February 25, 1909
Confined for one week in the workhouse, where he was sent on a $500 fine in the municipal court February 18, John Riley, commonly called Riley the "Rat," a well known pickpocket, is "carefully guarded," but not allowed to do any manual labor.
On Tuesday afternoon "the Rat," dressed in the garb of workhouse prisoners, sat in the lobby of the bastile, conversing with his wife. His hands were as smooth and pink as those of any young lady of society. Although the rules regulating the length of time visitors may see prisoners to fifteen minutes are posted upon the walls,, "the Rat" was allowed to sit on a bench and talk to his wife for at least an hour.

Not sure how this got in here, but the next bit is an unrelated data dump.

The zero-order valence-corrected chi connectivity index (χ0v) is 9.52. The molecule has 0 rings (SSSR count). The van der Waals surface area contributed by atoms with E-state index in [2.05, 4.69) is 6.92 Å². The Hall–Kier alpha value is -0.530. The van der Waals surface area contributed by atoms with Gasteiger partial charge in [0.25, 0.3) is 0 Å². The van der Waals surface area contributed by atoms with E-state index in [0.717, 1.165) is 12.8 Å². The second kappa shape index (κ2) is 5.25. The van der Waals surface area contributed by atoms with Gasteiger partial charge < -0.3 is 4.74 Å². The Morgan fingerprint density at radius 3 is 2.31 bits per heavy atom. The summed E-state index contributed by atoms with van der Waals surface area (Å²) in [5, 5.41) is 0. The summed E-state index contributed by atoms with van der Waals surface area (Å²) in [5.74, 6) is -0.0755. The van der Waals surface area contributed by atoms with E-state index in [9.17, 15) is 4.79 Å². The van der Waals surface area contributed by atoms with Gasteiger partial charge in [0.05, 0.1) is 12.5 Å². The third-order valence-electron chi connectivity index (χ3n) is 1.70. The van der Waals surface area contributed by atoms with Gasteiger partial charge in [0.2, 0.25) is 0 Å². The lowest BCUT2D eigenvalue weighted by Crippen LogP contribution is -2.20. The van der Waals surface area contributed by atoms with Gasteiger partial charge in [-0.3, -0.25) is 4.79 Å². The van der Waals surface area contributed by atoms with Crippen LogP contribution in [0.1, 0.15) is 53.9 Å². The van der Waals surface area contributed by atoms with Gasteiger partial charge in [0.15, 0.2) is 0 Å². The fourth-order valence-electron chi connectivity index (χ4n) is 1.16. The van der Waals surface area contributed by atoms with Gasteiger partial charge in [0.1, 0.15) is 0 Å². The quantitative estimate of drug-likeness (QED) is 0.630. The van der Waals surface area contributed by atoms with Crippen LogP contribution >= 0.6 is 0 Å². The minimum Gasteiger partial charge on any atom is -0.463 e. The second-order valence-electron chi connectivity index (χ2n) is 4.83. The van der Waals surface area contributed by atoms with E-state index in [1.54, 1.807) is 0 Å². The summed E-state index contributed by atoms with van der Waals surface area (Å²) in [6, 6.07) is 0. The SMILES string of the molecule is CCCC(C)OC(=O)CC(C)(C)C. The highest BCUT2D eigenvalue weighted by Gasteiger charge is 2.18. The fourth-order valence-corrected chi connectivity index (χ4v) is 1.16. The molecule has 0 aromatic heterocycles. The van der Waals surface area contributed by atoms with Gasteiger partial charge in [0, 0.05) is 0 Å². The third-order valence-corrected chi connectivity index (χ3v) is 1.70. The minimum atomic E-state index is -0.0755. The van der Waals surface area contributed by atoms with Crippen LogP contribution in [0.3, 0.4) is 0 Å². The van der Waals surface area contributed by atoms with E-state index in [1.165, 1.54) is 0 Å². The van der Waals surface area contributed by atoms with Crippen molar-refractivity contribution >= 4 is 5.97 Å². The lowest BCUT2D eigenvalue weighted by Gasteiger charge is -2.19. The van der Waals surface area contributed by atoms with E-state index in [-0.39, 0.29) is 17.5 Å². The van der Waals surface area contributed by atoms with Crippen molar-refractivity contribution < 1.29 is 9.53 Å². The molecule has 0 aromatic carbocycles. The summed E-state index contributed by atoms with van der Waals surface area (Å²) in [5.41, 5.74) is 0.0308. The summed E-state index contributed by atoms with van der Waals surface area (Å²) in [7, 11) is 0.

When Patrick O'Hearn, the superintendent, was asked if Riley had been put to work, he said he had not.
"It is too cold, and the mud is too deep," the superintendent remarked.
Only in pleasant weather are the inmates, with pulls, allowed to work out their fine for the day.